Michelle Tucker took some time away from her busy schedule to talk to Living808’s John Veneri about Sterling and Tucker being in business for 30 years and what it was like for women business owners 3 decades ago.
“My law school classmate (Judith Sterling) and I decided to form a partnership in 1990. It made sense because we were both CPAs and Attorneys and we had common interests.
In the professions, women were the exception. Success was less of a sure thing. We felt some pressure to be exceptional, to work harder at making it a success.
We did get attention and free publicity because we were women. It was novel for two women to start a law firm and a CPA firm. We were the first ever to start both and doing that was somewhat of a taboo because one business might feed business to the other, but we did not work it that way.
We wanted to know everything there was to know to help the client. All clients benefited by us having both tax and estate planning expertise, whether they needed us as CPAs or as lawyers. There is overlap between the two. Very often, a CPA will refer you to a lawyer and vice versa, because if you are knowledgeable in only one of the two areas, you cannot answer all the questions completely.”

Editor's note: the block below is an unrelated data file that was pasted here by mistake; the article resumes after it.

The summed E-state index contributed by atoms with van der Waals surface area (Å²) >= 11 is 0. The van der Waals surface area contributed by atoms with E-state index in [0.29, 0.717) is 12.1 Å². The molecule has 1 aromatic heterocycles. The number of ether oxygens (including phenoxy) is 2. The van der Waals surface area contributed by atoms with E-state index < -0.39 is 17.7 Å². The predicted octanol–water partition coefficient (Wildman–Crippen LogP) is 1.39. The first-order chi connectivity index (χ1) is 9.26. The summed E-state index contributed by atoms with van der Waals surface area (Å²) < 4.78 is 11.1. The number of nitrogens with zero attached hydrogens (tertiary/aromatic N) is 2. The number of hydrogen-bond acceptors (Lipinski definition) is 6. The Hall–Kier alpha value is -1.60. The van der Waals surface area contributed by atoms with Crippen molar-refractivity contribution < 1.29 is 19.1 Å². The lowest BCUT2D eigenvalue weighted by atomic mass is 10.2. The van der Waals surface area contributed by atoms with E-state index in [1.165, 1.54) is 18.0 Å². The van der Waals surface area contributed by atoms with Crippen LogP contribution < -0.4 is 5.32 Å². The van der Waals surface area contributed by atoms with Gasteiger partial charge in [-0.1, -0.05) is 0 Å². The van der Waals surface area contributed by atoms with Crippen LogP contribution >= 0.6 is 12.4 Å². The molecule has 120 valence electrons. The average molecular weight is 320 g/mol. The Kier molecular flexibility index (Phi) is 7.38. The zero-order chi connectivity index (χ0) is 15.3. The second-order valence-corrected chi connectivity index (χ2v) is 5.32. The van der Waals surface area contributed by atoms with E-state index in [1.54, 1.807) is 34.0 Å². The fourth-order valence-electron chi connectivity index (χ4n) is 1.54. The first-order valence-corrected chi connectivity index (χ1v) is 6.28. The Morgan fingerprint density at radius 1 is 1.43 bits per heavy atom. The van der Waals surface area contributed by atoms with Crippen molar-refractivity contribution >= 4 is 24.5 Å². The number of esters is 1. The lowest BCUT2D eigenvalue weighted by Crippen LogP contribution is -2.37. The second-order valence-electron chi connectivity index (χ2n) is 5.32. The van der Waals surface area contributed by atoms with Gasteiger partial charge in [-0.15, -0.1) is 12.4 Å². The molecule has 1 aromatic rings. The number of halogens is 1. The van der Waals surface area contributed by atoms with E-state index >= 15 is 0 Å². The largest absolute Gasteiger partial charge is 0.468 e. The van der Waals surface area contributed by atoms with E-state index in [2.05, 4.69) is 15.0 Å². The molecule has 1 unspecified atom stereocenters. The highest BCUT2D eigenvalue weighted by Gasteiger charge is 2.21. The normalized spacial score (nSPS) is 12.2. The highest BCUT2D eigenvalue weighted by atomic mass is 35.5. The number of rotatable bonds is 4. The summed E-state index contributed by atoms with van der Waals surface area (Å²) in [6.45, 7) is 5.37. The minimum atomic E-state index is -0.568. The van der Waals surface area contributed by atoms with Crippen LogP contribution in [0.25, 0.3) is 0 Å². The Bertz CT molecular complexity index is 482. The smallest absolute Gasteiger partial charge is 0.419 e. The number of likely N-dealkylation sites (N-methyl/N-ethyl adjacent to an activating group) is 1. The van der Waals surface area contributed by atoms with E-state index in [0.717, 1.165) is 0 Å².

While navigating a male dominant field, Sterling and Tucker persevered. “From the beginning, we made a commitment to clients that our firm would survive even if Judy and I did not, because the services that we provide are needed by clients for the rest of their lives.”
“What brings me satisfaction is that we are a place for people to work, where employees can get satisfaction from their work, where employees can feel job security, and the ability to earn to help raise their families. Like most people in Hawaii, supporting a family is still a struggle, but Hawaii needs small businesses like ours, and it is very satisfying to think our business is one of them.”